In a time when too much of the world is very belatedly waking up to the significance of Juneteenth — the holiday marking the day in 1865 when enslaved Black people in Texas finally learned of Abraham Lincoln’s 1862 Emancipation Proclamation — Channing Godfrey Peoples’ feature debut, the coming-of-age drama Miss Juneteenth, offers a thoughtful, relevant glimpse inside Black life in Texas more than 150 years after that momentous day. A beautiful and enriching cinematic experience, the film is bursting with a gorgeous sense of place and character the likes of which are rarer onscreen than they should be. Nicole Beharie brings a strength and a weariness to Turquoise Jones, a former beauty queen and single mom trying to make a better life for her teen daughter. Turquoise has spent her life looking at the pageant as the symbol of the life she should have led, while Kai sees it as everything she knows she doesn’t want for herself. As Turquoise and Kai move toward a better understanding of each other, they learn that there are different ways to define success — and that they value each other’s perspective on what it means to be Black women. Ultimately, though, the Miss Juneteenth pageant helps them find common ground, and the film creates greater awareness about the significance of the Juneteenth holiday. And, that is very worth celebrating.


Jennifer Lopez takes the concept of the “mama bear” and ratchets it up several notches to “raging grizzly mom” in Niki Caro’s tense action thriller The Mother. Lopez’s unnamed sniper/assassin mows down bad guys without flinching — or remorse — as she puts everything on the line to save the daughter she reluctantly gave up at birth to protect her from the evildoers who will stop at nothing to wreak revenge against her. they know that they can get to her through 12-year-old Zoe, who’s been living safely with a foster family while Lopez been living off the grid, staying sharp and making sure she’s ready when the worst finally happens. The Mother isn’t the first thriller about a hardened killer made vulnerable by their relationship with a child Nor is it the first about a parent with impossibly high expectations training their child in lethal skills amid the frozen wilderness. But it’s the first adult action movie directed by New Zealander Niki Caro (based on a screenplay by Andrea Berloff and Misha Green, working with Peter Craig from a story by Green). And it was produced by Lopez, who is unquestionably the center of the movie and is in full kick-ass mode. In other words, it’s got some pretty solid feminist bona fides.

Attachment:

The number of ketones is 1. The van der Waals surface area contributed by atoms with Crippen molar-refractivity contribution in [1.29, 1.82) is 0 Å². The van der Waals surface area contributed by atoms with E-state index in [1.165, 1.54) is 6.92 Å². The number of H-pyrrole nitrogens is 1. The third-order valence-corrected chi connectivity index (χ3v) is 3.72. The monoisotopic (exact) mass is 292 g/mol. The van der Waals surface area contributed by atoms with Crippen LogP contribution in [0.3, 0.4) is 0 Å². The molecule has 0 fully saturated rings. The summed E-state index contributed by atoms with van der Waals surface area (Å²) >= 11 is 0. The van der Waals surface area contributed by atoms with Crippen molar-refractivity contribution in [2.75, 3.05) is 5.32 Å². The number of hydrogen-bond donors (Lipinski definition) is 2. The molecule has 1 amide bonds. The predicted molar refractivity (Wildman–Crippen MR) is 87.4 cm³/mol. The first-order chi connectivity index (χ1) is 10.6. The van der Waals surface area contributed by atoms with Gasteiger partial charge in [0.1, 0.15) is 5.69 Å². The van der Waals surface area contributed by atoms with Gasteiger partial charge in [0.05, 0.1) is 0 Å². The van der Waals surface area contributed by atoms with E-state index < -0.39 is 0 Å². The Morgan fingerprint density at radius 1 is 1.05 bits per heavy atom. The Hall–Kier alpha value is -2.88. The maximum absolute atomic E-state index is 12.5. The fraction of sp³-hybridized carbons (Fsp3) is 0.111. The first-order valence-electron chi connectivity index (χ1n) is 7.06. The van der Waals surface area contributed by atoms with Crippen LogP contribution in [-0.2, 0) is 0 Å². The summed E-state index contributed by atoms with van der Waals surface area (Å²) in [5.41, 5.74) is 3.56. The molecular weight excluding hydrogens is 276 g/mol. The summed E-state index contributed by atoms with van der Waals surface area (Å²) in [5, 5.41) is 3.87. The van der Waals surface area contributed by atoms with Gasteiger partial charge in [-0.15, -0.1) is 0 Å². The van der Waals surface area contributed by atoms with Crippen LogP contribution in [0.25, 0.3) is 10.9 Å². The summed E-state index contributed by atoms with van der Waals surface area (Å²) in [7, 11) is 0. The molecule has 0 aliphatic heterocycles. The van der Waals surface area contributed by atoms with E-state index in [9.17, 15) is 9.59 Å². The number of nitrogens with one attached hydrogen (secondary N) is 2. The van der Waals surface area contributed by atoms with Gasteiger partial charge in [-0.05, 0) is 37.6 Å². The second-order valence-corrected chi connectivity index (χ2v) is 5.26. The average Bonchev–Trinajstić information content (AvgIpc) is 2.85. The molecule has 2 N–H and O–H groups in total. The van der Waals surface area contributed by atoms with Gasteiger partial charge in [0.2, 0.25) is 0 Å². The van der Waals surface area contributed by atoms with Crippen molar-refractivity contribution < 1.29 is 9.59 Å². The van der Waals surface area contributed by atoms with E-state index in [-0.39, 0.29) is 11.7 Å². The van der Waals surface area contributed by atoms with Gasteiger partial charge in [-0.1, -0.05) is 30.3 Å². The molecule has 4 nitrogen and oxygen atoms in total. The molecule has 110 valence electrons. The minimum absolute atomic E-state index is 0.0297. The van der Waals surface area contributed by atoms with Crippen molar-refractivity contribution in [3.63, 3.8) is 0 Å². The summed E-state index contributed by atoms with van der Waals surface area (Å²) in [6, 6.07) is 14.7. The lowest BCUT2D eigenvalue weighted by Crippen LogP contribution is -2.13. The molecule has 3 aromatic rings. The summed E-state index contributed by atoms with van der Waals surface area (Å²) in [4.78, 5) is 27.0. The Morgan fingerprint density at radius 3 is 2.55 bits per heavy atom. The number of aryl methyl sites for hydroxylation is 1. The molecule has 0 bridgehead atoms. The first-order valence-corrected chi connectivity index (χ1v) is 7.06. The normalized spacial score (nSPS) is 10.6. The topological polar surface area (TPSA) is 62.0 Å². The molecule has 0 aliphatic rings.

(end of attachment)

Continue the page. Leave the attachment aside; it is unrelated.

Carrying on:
Pedro Almodovar is no stranger to telling compelling stories about complex women, from Women on the Verge of a Nervous Breakdown to All About My Mother to Volver and more. His streak continues with Parallel Mothers, an emotional drama about connection, coincidence, and the ties that bind us. Penelope Cruz and Milena Smit star as two women whose lives are irrevocably entwined after they give birth in the same hospital on the same day. Janis (Cruz) is a successful Spanish photographer whose affair leads to an unexpected but welcome pregnancy. While she’s in labor, she meets the much younger Ana (Smit), who’s much less excited about the prospect of impending single motherhood — and whose own mother, Teresa (Aitana Sánchez-Gijón), hasn’t exactly been a model parent. Janis and Ana both welcome daughters and then go their separate ways, though Janis tells Ana she’s welcome to reach out anytime. As time passes, the relationship between the two mothers isn’t an easy one, but it’s one that proves essential to both of them, and the way they negotiate it makes for one of Almodovar’s most satisfying movies to date.